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Why It’s Important to View Co-Parenting as a Partnership

Over the past decade, the term “co-parenting” has become a normal phase when it comes to how to raise children after the parents have separated. This newer term of a way to raise children has become more and more popular, and it has many benefits for all involved. 

Co-parenting is where the parents maintain an open dialogue for the benefit of the child or children. This is an effective option for establishing a new home life for the child. It can be challenging at first to establish a system, but thinking of it as a partnership will benefit all involved. Co-parenting is full of adjustments and emotional times. 

Ultimately, the goal of any parenting plan should be to do what is best for the children. 

When co-parenting is done well and properly, it can provide advantages for the parents and the children. Viewing co-parenting as a partnership is one great and effective way to raise children in a happy and healthy environment. 

Effective co-parenting relationships can help positively impact children’s overall development. Here are tips to help not only build the partnership but also maintain it: 

Make Agreements

This can be about anything that the parents deem fit. Having the agreements finalized in writing is also beneficial for everyone. We’re all humans, we forget and make mistakes. By having items pertaining to the child, you have a gut check that helps all involved.

Below are a few examples of agreements to consider: 

  • Discuss matters with each other before the child. 
  • Talk through any requests or changes as early as you can to ensure both parents agree. Examples of this include vacation or holiday plans, activities (sports, dance, etc.), and major events that would occur during the other parents’ dedicated time.
  • Agree to discuss matters with each other and let the children know you will do so. Instead of saying “I say you can, but ask your mom/dad,” say “I’ll talk to your mom/dad, and we will let you know.”
  • Discuss the children’s dietary needs and preferences. Kids go through different phases. What they like one week might be something that they push away the next. Help set the other parent up for success by keeping them updated on the children’s latest likes and dislikes.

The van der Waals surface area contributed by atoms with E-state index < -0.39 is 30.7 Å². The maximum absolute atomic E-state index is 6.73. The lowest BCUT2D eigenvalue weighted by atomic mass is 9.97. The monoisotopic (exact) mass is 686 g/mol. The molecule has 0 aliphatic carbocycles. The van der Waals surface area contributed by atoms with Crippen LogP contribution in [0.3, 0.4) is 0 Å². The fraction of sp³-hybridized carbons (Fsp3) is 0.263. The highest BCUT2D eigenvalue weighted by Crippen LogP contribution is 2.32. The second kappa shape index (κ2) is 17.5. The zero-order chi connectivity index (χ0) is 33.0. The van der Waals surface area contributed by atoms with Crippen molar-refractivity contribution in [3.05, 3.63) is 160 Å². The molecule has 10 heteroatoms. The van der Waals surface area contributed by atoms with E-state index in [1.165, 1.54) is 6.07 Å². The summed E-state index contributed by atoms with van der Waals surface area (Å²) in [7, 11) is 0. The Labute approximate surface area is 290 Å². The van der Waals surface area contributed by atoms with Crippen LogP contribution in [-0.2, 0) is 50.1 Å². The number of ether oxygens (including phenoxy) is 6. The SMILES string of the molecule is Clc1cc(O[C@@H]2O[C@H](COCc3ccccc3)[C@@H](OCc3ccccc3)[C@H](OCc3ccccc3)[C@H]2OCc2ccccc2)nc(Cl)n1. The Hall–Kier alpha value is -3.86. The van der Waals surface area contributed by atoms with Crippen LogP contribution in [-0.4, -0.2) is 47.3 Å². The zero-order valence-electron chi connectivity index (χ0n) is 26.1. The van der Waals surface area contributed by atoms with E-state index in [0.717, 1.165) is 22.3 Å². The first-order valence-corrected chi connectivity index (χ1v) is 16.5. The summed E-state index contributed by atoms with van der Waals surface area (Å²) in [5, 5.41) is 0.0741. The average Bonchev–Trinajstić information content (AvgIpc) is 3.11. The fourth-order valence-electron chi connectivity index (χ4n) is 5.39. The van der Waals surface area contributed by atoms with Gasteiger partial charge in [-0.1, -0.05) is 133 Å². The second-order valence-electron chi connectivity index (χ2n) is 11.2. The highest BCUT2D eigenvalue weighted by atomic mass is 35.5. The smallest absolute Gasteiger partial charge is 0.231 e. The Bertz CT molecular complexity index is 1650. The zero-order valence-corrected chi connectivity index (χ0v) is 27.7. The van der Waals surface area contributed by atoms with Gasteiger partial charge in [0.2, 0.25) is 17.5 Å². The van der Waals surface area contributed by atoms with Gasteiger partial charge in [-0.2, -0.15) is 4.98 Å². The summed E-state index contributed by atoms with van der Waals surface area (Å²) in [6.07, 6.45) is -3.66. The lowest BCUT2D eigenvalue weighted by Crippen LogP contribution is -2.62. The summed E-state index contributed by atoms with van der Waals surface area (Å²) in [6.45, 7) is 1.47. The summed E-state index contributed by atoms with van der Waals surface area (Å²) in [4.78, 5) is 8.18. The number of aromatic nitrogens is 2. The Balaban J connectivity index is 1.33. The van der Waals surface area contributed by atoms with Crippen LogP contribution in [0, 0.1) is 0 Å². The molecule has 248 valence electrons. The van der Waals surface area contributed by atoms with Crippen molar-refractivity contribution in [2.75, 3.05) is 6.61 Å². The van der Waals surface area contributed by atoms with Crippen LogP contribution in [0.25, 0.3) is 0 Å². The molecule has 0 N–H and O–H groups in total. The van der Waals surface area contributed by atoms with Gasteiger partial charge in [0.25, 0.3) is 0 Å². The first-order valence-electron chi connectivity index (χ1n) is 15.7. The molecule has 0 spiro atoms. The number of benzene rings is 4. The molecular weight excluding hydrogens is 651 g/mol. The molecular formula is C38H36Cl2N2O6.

photo of a dad standing in the kitchen with his daughter washing their hands togetherRefrain from Smack Talk  

This can be easier said than done, but avoid throwing the other parent under the bus.

Avoid saying negative or disparaging things to or in front of your children about the other parent. It can lead to trust issues for the child with both parents. It can also lead to negative feelings for the child towards one or both parents.

Have Regular Check-Ins

Check-ins can be weekly, bi-weekly, monthly, or whatever works best for the parents. These can be in person, via email, or via text–find what works best, and utilize it.

Maintain Consistent Routines 

Whether the children are with you or the other parent–ensure they maintain a consistent routine. This includes bedtime, dinner, activities, homework time, etc.

Set the same expectations on homework, household chores, screen/tv time, or anything else that’s considered a treat/or a reward. 

When parents are on the same team, it sets the child up for happiness and success. The children should see that they are protected and safe and that the parents have things under control. It requires emotional investment and effort to build and maintain.

Remember, the ultimate goal is to show the children that both parents are a partnership and a united front when it comes to their well-being. Therapy can help you put your best self forward for your children.

For more information or to set up an appointment, please reach out to our office to learn more about family counseling.